Modern lovers suffer from a lack of intimacy, a result of a lack of privacy.
We learn too much about each other too soon. This must be destructive for new love because it kills the mystery of passion. There’s almost no space between people anymore. Sure, we can opt out of the madness you say. But when you like someone, you want to know what they’re up to. And instead of reaching out to them and unveiling your vulnerability, all you have to do is click on their profile. Boom. In 30 seconds you can find out everything they did that day, why bother ask?
For some of us, these platforms are what we use to promote our work. And at some point, the lines between the personal and the public blur until it’s not clear what to share or what to keep to yourself.
No one wants to get married anymore. I mean some people still do, but that number is shrinking rapidly. The age of marriage has also increased, as more people go through more relationships than ever seen before. Everything feels so…temporary and elusive.
Thing is, if you were unhappy with your marriage a decade ago, there was only so much you could do about it. You could sign on to a chat room, or text your secretary, but both options ran a high risk of getting caught. You could also make an effort to fix what you had.
Nowadays though, you have all the temptation you could ask for in the palm of your hand–in the supermarket aisle and on the toilet seat. That little demonizing ‘buzz’ ready to steal your conscious attention enough times that you are intentionally seeking it out. An addiction? Perhaps. But to what? To attention? Validation? Acceptance?
All the things that one lover used to satisfy, can now be fulfilled by two, three, even two thousand other people. And it makes you wonder, is that why some of us opt out of love altogether?
Women hustle just as hard as men, so financially speaking, most of us don’t need to get married. Everything else we once enjoyed from love–sex, undivided attention, and support, is also easily accessible elsewhere. So the burning question remains: how do you settle on one person when there are so many other options?
The whole process of falling in love has shifted. Do we fall in love with a person, or a persona we see projected on our screens?
Have mind games multiplied since everything about online behavior is a fucking algorithm? Click on someone’s profile enough times and social platforms place them at the top of every list. Even if you wanted to tone down their importance, you’re reminded of them constantly.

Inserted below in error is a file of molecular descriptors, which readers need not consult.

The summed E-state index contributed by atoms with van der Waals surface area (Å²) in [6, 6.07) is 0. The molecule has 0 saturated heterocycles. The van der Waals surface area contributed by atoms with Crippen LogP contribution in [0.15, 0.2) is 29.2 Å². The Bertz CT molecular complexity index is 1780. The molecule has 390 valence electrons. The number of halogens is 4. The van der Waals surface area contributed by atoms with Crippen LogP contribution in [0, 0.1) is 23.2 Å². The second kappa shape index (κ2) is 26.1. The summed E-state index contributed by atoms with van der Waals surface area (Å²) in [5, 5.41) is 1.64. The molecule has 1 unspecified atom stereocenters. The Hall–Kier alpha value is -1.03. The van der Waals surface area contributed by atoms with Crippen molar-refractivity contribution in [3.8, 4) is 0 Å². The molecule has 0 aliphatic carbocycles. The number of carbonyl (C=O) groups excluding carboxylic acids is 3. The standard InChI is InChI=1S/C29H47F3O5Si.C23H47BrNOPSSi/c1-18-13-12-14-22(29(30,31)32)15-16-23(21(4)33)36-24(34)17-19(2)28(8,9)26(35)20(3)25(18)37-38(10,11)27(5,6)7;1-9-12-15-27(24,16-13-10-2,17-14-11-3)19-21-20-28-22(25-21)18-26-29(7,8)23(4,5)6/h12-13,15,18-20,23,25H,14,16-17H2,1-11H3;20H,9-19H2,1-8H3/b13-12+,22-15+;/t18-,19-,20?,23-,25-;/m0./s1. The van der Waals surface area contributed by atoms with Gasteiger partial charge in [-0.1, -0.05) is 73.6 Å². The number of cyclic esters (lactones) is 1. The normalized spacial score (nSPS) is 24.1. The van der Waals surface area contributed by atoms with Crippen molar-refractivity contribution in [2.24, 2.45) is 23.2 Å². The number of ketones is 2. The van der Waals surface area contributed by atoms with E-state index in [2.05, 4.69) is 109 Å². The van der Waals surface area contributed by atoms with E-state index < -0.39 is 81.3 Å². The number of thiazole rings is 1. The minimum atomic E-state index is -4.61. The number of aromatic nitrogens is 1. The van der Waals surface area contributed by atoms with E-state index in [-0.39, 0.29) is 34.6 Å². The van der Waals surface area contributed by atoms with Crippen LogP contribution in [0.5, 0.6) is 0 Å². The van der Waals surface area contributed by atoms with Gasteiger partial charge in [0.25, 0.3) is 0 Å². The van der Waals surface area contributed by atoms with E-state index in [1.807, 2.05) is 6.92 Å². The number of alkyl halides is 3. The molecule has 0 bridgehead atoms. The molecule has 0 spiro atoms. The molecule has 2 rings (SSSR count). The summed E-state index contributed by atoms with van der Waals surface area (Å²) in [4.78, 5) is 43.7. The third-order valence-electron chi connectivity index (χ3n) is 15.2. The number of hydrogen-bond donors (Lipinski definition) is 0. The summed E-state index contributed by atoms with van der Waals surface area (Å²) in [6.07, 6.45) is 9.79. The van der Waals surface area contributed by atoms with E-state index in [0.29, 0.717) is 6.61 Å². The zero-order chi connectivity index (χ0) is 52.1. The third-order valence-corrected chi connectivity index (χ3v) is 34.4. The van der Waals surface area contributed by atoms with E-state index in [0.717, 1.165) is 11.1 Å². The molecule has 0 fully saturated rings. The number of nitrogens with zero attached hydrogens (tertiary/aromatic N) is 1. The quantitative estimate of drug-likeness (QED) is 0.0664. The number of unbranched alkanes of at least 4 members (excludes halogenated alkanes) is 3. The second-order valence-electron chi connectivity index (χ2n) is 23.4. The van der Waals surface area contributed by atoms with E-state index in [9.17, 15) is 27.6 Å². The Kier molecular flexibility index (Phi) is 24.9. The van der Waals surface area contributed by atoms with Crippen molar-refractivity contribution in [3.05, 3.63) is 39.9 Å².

I’m not complaining. But I am fascinated and terrified at the state of things. I feel perfectly split in the middle–half of me believes we are free to choose how we interact with each other. That flakes are flakes with or without the tools we have at our disposal. But the other half of me feels like this technology has added a dynamic to relationships that we don’t even know how to think about, let alone handle yet. This extra layer gives us a chance to express ourselves to more people in five seconds than we once could in five years. It allows us to numb our pain by constantly running away from it. It allows us to close a chapter of our lives as fast as we can open another one. We can follow and learn each other’s patterns, personality ticks, and on some level, it takes out a chunk of the guesswork.
And yet, even though so much is exposed, secrecy has never been used so cunningly. A finger tap to erase your verbal indulgences forever.
Is modern love as obsolete as an Instagram story? This is what I want to know. If I refuse to swipe right, will I get left behind or risk being naive in the modern dating world?
How many old souls are still waiting around for the old school romance we once heard about?
Next blog will be out soon.Desai Thoughts MEdia.
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